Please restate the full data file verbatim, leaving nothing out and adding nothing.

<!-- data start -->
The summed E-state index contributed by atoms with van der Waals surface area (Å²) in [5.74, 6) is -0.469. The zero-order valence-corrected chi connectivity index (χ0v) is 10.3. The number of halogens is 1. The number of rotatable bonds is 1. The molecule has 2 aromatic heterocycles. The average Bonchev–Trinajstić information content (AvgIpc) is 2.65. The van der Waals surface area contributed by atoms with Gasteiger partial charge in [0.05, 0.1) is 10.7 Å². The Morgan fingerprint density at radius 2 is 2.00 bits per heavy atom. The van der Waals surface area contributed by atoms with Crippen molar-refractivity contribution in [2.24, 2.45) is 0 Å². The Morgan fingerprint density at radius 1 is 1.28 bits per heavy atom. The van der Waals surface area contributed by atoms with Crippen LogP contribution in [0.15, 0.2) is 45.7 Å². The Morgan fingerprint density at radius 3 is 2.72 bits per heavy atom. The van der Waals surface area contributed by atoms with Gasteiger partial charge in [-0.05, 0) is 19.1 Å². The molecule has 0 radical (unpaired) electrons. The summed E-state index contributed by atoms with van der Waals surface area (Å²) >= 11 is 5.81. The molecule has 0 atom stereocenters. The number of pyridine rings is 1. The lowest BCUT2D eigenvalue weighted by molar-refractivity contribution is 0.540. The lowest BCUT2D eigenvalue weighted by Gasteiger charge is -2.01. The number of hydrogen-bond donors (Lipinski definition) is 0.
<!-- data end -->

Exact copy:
The summed E-state index contributed by atoms with van der Waals surface area (Å²) in [5.74, 6) is -0.469. The zero-order valence-corrected chi connectivity index (χ0v) is 10.3. The number of halogens is 1. The number of rotatable bonds is 1. The molecule has 2 aromatic heterocycles. The average Bonchev–Trinajstić information content (AvgIpc) is 2.65. The van der Waals surface area contributed by atoms with Gasteiger partial charge in [0.05, 0.1) is 10.7 Å². The Morgan fingerprint density at radius 2 is 2.00 bits per heavy atom. The van der Waals surface area contributed by atoms with Crippen molar-refractivity contribution in [2.24, 2.45) is 0 Å². The Morgan fingerprint density at radius 1 is 1.28 bits per heavy atom. The van der Waals surface area contributed by atoms with Crippen LogP contribution in [0.15, 0.2) is 45.7 Å². The Morgan fingerprint density at radius 3 is 2.72 bits per heavy atom. The van der Waals surface area contributed by atoms with Gasteiger partial charge in [-0.05, 0) is 19.1 Å². The molecule has 0 radical (unpaired) electrons. The summed E-state index contributed by atoms with van der Waals surface area (Å²) >= 11 is 5.81. The molecule has 0 atom stereocenters. The number of pyridine rings is 1. The lowest BCUT2D eigenvalue weighted by molar-refractivity contribution is 0.540. The lowest BCUT2D eigenvalue weighted by Gasteiger charge is -2.01. The number of hydrogen-bond donors (Lipinski definition) is 0.